17.02.2017

Peace and security starts at home

The European peace project used to address peace between nations and it now needs to address peace within European society, says Prof. Ursula Schröder in an interview with FES Connect

Photo: iStock.com / SergeyIT

"Building walls," "closing borders" and "the protection of national values" have increasingly become the trendsetting phrases in global politics. Governments more and more demonstrate inward-looking attitudes with preference to safeguard themselves against transnational challenges, instead of reaching out to neighbours and partners for more cooperation in quest for solutions. How should the European Union and Germany prepare themselves to better cope with this new geopolitical environment?

FES Connect had the chance to talk to Prof. Dr. Ursula Schröder, expert and professor of international security at the Otto-Suhr-Institute for Political Science of the Free University in Berlin. As guest speaker and author, Prof. Schröder has contributed with her expertise to the work of Friedrich-Ebert-Stiftung on several occasions. In our conversation, she shares insights and recommendations of how the European Union and Germany should prepare themselves for the current global security and peace context.

In your work, as academic and scholar you focus on international security policies. You have authored various publications, among others also a paper on how European security sector reform strategies can contribute to peacebuilding, and on the German role in this process. Looking back today, how would you reassess your statements against the background of today’s security situation?

Ursula Schröder: During the past years, European assistance to the reconstruction of effective and accountable security institutions in states emerging from conflict has become even more important. The EU’s new security sector reform (SSR) framework reflects this. It explicitly sees SSR as a key component of the EU’s conflict prevention, crisis management and peacebuilding policies. Having said that, recent research – also my own – has highlighted the highly uneven track record of international engagement in the field of SSR.

We are faced with a situation in which more complex and politically sensitive reforms of the security sector – those reforms concerning questions of democratic control, oversight and good governance of the security services – have taken a back seat vis-à-vis quick impact projects aimed at strengthening solely the capacity of security services abroad. Faced with a growing gap between comprehensive SSR concepts and their implementation, I would like to see a stronger commitment to the implementation of the new and comprehensive EU SSR strategic framework.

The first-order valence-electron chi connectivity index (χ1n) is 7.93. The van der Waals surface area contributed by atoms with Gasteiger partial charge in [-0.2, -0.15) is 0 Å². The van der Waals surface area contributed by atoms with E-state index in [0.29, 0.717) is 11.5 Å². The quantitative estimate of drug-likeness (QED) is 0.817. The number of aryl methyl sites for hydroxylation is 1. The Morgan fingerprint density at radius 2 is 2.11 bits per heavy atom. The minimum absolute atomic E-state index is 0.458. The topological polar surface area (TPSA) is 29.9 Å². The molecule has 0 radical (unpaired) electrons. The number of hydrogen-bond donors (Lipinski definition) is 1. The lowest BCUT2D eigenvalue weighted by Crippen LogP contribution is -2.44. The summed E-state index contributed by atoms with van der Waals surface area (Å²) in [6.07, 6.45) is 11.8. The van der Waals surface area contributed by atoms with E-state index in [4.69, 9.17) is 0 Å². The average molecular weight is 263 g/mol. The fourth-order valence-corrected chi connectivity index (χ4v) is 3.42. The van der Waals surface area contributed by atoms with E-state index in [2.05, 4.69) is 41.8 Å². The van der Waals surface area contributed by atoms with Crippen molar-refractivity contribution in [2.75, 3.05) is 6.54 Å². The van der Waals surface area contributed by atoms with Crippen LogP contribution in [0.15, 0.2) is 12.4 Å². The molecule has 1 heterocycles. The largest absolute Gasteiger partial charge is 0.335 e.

In practice, however, the EU’s recent ‘enable and enhance’ (E2I) initiative points to a reverse trend: we are seeing an ever more pronounced interest in pragmatic and quick-impact approaches focused on training, equipping and mentoring security services. From a peace research perspective, this is highly problematic. It fails to consider the adverse social and political consequences - both in the short term and, more importantly, in the long-term - that often result from strengthening security institutions without at the same time insisting on democratic oversight, accountability and good governance. If we take Germany’s commitment to foreign policy as a policy for peace seriously, the German government needs to take steps to ensure that its own security assistance initiatives are implemented in line with EU SSR guidelines.

The terrorist attacks in Belgium, Germany, and France over the past 12 months have raised the level of tension and fear in Europe. Since, voices within Europe have been getting louder, calling for EU armed forces. This idea is not new in the history of EU integration, but it has repeatedly been refuted pointing out to the fundamentally civilian character of the Union. Last year, the EU established a new military headquarter within the EU’s foreign service and is intended to mobilize a rapid reaction force ready on standby in case an emergency occurs. Even though the EU explicitly denied this force to be an EU army, do you think it could be considered as a first step in this direction? How much rejection do you think the EU would have to face if it wanted to create an official EU army?

US: I think there are quite a few misunderstandings when it comes to recent EU proposals in the field of security and defence policy. A real ‘European army’ at a large scale is simply not going to happen, not in the absence of a European state.